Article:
Meehan, Paula

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Nationality: Irish. Born: Dublin, 25 June 1955. Education: Trinity College, Dublin, 1972–77, B.A. 1977; Eastern Washington University, Cheney, Washington, 1981–83, M.F.A. 1983. Career: Has held varioius residencies in universities, communities, prisons, and theaters. Has written for film and for contemporary dance and has frequently collaborated with musicians, from the avant-garde to folk, and with visual artists. Awards: Irish Arts Council bursary in literature, 1987, 1990; Martin Toonder award for literature, 1995; Butler literary award for poetry, Irish American Cultural Institute, 1998.



Return and No Blame. Dublin, Beaver Row Press, 1984.

Reading the Sky. Dublin, Beaver Row Press, 1988.

The Man Who Was Marked by Winter. Oldcastle, County Meath, Gallery Press, 1991, and Cheney, Washington, Eastern Washington University Press, 1994.

Pillow Talk. Oldcastle, County Meath, Gallery Press, 1994.

Mysteries of the Home: A Selection of Poems. Newcastle upon Tyne, Bloodaxe, 1996.

Dharmakaya. Manchester, Carcanet, 2000.


Kirkle (produced Dublin, 1995).

The Voyage (produced Dublin 1997).

Mrs. Sweeney (produced Dublin 1997). Dublin, New Island, 1999.

Cell (produced Dublin 1999). Dublin, New Island, 2000.


Critical Studies: Interview with Theo Dorgan, in Colby Quarterly (Waterville, Maine), 28(4), December 1992; "Refusing the Poisoned Chalice: The Sexual Politics of Rita Ann Higgins and Paula Meehan" by Karen Steele, in Homemaking: Women Writers and the Politics and Poetics of Home, edited by Catherine Wiley and Fiona R. Barnes, New York, Garland, 1996; "Dry Socks and Floating Signifiers: Paula Meehan's Poems" by Tracy Brain, in Critical Survey (England), 8(1), 1996; "The Pressure of Humanity" by Ben Howard, in Shenandoah (Lexington, Virginia), 46(1), spring 1996.

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Paula Meehan's rise has been rapid since her first collection, Return and No Blame, appeared in 1984 and her second, Reading the Sky, in 1988. The poems are jaunty and warm, seeking a full, feminine voice. She looks back to tradition, assuming the voice of Liadain or rewriting one of the few human poems from the bardic tradition as if it were a woman speaking. She also uses North Dublin street talk; indeed, she seems more involved with the city than any Irish poet since Clarke and Kinsella.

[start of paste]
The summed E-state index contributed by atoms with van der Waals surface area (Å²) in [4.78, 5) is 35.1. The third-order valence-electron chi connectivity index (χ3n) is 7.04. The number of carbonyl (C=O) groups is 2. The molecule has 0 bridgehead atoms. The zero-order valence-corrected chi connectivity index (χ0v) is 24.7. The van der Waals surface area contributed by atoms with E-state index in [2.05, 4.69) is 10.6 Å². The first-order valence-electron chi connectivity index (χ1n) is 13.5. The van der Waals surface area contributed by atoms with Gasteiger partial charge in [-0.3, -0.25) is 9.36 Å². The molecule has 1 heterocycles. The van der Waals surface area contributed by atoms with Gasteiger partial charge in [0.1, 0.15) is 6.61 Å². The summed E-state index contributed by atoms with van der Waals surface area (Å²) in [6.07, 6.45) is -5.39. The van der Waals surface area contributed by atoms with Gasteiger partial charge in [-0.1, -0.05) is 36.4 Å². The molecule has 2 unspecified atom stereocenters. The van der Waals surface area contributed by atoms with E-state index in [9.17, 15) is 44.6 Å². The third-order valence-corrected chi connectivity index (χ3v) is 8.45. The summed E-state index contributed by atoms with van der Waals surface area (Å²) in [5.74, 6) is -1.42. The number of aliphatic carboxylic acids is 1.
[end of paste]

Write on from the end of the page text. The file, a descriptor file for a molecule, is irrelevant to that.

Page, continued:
Meehan's third book, The Man Who Was Marked by Winter (1991), draws on the first two, but there is a new surety, as in "The Pattern," an expanded sequence for her mother. There is uneasiness as well, what Antoinette Quinn has called "a migrant restiveness," the poet as prowler, an uneasiness that also shows in the love poems. Meehan can be comic about male inefficiency, as in "My Love about His Business in the Barn," but "The Statue of the Virgin at Granard Speaks" is a poignant indictment of an Irish society that lets young women go to waste.

Athena, warrior and goddess of wisdom, is the image on the cover of Pillow Talk (1994), and the complex nature of woman is a recurring theme. Traditional views are rejected in "Not Your Muse," but Meehan's father is transformed into Saint Francis in the opening poem, and there is a lovely lament for a broken marriage in "Not alone the rue in my herb garden …":

  O my friend,
do not turn on me in hatred,
do not curse the day we met.
What is impressive about Meehan's later work is the increasing
ease with which she deals with a variety of moods, from the gentle to
the ferocious:
  From one breast
flows the Milky Way, the starry path,
a sluggish trickle of pus from the other.

She is one of the best younger poets around, and as Eavan Boland says, her "themes are daring and open up new areas for her own work as well as for contemporary Irish poetry."

—John Montague